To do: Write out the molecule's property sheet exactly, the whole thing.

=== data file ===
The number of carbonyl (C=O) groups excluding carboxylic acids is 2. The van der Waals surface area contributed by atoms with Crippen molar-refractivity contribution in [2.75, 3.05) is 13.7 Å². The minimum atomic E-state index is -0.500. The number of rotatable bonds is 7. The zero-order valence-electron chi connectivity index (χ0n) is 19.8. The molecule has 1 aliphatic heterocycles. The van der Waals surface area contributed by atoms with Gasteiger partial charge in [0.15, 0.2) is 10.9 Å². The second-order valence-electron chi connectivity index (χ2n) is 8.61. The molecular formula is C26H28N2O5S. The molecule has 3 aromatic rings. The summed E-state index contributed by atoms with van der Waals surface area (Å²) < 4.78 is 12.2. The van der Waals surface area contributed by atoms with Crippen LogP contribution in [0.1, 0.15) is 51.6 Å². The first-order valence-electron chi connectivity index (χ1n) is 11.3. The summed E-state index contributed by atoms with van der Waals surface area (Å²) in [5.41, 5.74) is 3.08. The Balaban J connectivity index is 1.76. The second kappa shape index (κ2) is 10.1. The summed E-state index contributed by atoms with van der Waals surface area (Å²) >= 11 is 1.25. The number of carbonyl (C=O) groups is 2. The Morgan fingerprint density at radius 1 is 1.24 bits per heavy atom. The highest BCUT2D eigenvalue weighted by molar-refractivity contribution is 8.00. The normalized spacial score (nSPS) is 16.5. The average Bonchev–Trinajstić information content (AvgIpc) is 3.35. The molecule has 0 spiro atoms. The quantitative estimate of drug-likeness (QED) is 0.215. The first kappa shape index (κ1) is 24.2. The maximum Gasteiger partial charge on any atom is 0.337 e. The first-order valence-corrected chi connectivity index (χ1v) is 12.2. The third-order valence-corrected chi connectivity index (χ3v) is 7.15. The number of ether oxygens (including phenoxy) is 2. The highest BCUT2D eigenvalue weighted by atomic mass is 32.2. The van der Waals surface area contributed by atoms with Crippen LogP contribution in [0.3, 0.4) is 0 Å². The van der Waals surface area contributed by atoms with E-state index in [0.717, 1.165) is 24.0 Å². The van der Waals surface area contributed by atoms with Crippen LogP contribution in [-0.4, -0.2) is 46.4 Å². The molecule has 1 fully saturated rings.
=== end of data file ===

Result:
The number of carbonyl (C=O) groups excluding carboxylic acids is 2. The van der Waals surface area contributed by atoms with Crippen molar-refractivity contribution in [2.75, 3.05) is 13.7 Å². The minimum atomic E-state index is -0.500. The number of rotatable bonds is 7. The zero-order valence-electron chi connectivity index (χ0n) is 19.8. The molecule has 1 aliphatic heterocycles. The van der Waals surface area contributed by atoms with Gasteiger partial charge in [0.15, 0.2) is 10.9 Å². The second-order valence-electron chi connectivity index (χ2n) is 8.61. The molecular formula is C26H28N2O5S. The molecule has 3 aromatic rings. The summed E-state index contributed by atoms with van der Waals surface area (Å²) < 4.78 is 12.2. The van der Waals surface area contributed by atoms with Crippen LogP contribution in [0.1, 0.15) is 51.6 Å². The first-order valence-electron chi connectivity index (χ1n) is 11.3. The summed E-state index contributed by atoms with van der Waals surface area (Å²) in [5.41, 5.74) is 3.08. The Balaban J connectivity index is 1.76. The second kappa shape index (κ2) is 10.1. The summed E-state index contributed by atoms with van der Waals surface area (Å²) >= 11 is 1.25. The number of carbonyl (C=O) groups is 2. The Morgan fingerprint density at radius 1 is 1.24 bits per heavy atom. The highest BCUT2D eigenvalue weighted by molar-refractivity contribution is 8.00. The normalized spacial score (nSPS) is 16.5. The average Bonchev–Trinajstić information content (AvgIpc) is 3.35. The molecule has 0 spiro atoms. The quantitative estimate of drug-likeness (QED) is 0.215. The first kappa shape index (κ1) is 24.2. The maximum Gasteiger partial charge on any atom is 0.337 e. The first-order valence-corrected chi connectivity index (χ1v) is 12.2. The third-order valence-corrected chi connectivity index (χ3v) is 7.15. The number of ether oxygens (including phenoxy) is 2. The highest BCUT2D eigenvalue weighted by atomic mass is 32.2. The van der Waals surface area contributed by atoms with Crippen LogP contribution in [0.3, 0.4) is 0 Å². The van der Waals surface area contributed by atoms with E-state index in [0.717, 1.165) is 24.0 Å². The van der Waals surface area contributed by atoms with Crippen LogP contribution in [-0.4, -0.2) is 46.4 Å². The molecule has 1 fully saturated rings.